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Anatomy of a Hot Streak: Part 2 - Player View

Player evaluation is a lot of fun when your team is an unstoppable juggernaut. Despite a near-disaster in Minnesota and a home loss to the Mavericks, the Spurs still look like one of the best teams in the NBA. This is true both in the win column, and when you look deeper into the numbers.


Closer examination reveals the hot streak to be made of ... 100% win?

In the last (chart-heavy) installment I showed how the team is outperforming last year's squad and the rest of the league. The following hodgepodge of colored rectangles and tiny numbers is what you get when you look at the players' performance to date. I've included my thoughts where appropriate; feel free to add yours in the comments.


More than ever our perimeter players are responsible for our offense.


In the graphs above the red area is the percent of the team's offense each player used and the blue area is how efficient they've been. The league average for TS is about 54%. Click to see them side-by-side.

Manu Ginobili is our leader in both the amount of possessions used and scoring efficiency. When you consider the offense he creates for others and what he adds to our defense, it's clear Manu's playing out of his mind right now. [64.2 for Total Shooting Percentage? Yeah, you want that guy's usage at 23.8% -- or higher! -jrw]

Then you've got Parker, who's scoring efficiently at 58% TS and taking 24% of team possessions. As we'll see later, Tony is passing more and shooting less than the past few years. Richard Jefferson is almost as efficient as Manu but is only taking 18% of the offense. Our wings are scoring from very efficient spots - at the three point line and free throw line. Hill and Anderson are both versatile like that, and don't turn the ball over much.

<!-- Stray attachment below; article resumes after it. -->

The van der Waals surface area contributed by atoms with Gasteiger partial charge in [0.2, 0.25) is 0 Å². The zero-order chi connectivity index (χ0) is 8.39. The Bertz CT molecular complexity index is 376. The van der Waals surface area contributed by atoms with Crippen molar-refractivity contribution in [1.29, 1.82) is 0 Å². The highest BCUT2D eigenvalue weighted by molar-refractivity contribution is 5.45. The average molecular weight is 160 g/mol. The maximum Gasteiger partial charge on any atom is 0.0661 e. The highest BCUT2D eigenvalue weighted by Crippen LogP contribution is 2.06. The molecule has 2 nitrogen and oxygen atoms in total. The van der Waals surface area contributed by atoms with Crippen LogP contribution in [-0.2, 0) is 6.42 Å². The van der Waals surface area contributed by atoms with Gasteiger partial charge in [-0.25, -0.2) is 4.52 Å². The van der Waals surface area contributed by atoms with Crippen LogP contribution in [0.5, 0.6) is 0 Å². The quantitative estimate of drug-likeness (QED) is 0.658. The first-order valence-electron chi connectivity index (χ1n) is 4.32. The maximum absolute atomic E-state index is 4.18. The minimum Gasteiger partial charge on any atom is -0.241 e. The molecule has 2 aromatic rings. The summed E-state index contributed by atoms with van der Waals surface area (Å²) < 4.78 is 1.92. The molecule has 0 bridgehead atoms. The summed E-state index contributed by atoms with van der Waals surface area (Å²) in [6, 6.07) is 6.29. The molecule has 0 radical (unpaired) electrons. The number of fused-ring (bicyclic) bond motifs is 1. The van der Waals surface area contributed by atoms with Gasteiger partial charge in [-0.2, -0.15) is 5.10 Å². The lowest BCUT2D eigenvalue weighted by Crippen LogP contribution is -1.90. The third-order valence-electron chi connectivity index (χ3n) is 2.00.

With DeJuan Blair struggling, Tim Duncan getting fewer touches, and Tiago Splitter getting only morsels of minutes, the frontcourt's main responsibility on offense is to set good screens and let the guards create the play. For bigs not named Duncan, it's a matter of being efficient in the pick and roll game or as a shooter. Splitter is our most efficient big when you consider how often he gets to the line and how well he shoots there. Bonner rarely draws FTs but is efficient himself and spaces the floor for others. His usage rate of 13.7 is so low because he doesn't get putback attempts, free throw attempts or commit turnovers.

Assists and Turnovers


Last year Manu created almost as many assists as our poing guard. This year: Tony is back.

Few 'Centers' in today's game have an important role in the offense. considers 27 players who've logged significant time this year to be a C, but only 7 of them use more than their share (20% usg) of the offense. No matter what position you call Tim Duncan, he's a versatile player who sets up teammates and carries a scoring load of his own. This allows him to play alongside a low-usage big who specializes in rebounding (Blair) shooting (Bonner) or defense (Dice).


Per possession, Jefferson hasn't had many turnovers. Bonner hasn't had one yet!

Rebounding and Defensive Stats


Offensive, defensive and total rebounding rates per one hundred possessions.

Duncan, Blair and McDyess are largely responsible for the Spurs' excellent defensive rebounding. While on the floor Blair and Splitter are better than average at offensive rebounding while Duncan and Dice are near average for NBA bigs. One area Tiago could improve defensively is his rebounding, but this may just be a reflection of a small sample or bad match-ups.


Duncan, Splitter and Blair end a lot of opponent possessions, as do the guards.

So, that's it for anatomy class. I hope you enjoyed the stats breakdown. Let me know what you think I should take on next.